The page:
Unforced surface air temperature variability and its contrasting relationship with the anomalous TOA energy flux at local and global spatial scales
Unforced global mean surface air temperature (T) is stable in the long term primarily because warm T anomalies are associated with enhanced outgoing longwave radiation (↑LW) to space and thus a negative net radiative energy flux (N, positive downward) at the top of the atmosphere (TOA). However, it is shown here that, with the exception of high latitudinal and specific continental regions, warm unforced surface air temperature anomalies at the local spatial scale [T(θ, φ), where (θ, φ) = (latitude, longitude)] tend to be associated with anomalously positive N(θ, φ). It is revealed that this occurs mainly because warm T(θ, φ) anomalies are accompanied by anomalously low surface albedo near sea ice margins and over high altitudes, low cloud albedo over much of the middle and low latitudes, and a large water vapor greenhouse effect over the deep Indo-Pacific. It is shown here that the negative N versus T relationship arises because warm anomalies are associated with large divergence of atmospheric energy transport over the tropical Pacific [where the N(θ, φ) versus T(θ, φ) relationship tends to be positive] and convergence of atmospheric energy transport at high latitudes [where the N(θ, φ) versus T(θ, φ) relationship tends to be negative]. Additionally, the characteristic surface temperature pattern contains anomalously cool regions where a positive local N(θ, φ) versus T(θ, φ) relationship helps induce negative N. Finally, large-scale atmospheric circulation changes play a critical role in the production of the negative N versus T relationship as they drive cloud reduction and atmospheric drying over large portions of the tropics and subtropics, which allows for greatly enhanced ↑LW.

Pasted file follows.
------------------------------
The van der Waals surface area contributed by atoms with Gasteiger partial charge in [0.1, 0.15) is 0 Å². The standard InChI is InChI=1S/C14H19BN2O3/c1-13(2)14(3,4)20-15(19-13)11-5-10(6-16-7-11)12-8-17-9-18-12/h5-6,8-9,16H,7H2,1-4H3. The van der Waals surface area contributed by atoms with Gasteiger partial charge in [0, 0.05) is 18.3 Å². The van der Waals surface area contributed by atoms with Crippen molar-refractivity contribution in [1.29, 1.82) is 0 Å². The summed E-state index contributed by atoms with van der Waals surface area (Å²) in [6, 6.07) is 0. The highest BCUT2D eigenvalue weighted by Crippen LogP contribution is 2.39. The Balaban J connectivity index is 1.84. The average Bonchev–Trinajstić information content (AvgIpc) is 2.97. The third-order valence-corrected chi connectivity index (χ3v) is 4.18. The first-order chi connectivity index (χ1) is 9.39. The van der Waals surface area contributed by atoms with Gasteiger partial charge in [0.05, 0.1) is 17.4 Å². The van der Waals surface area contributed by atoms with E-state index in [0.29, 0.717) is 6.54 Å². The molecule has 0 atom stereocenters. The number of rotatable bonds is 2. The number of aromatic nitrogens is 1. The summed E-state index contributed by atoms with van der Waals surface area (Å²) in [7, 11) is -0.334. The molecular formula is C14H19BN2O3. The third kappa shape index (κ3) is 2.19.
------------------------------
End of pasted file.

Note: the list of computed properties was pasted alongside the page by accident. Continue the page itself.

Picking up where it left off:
Brown, PT; Li, W; Jiang, JH; Su, H
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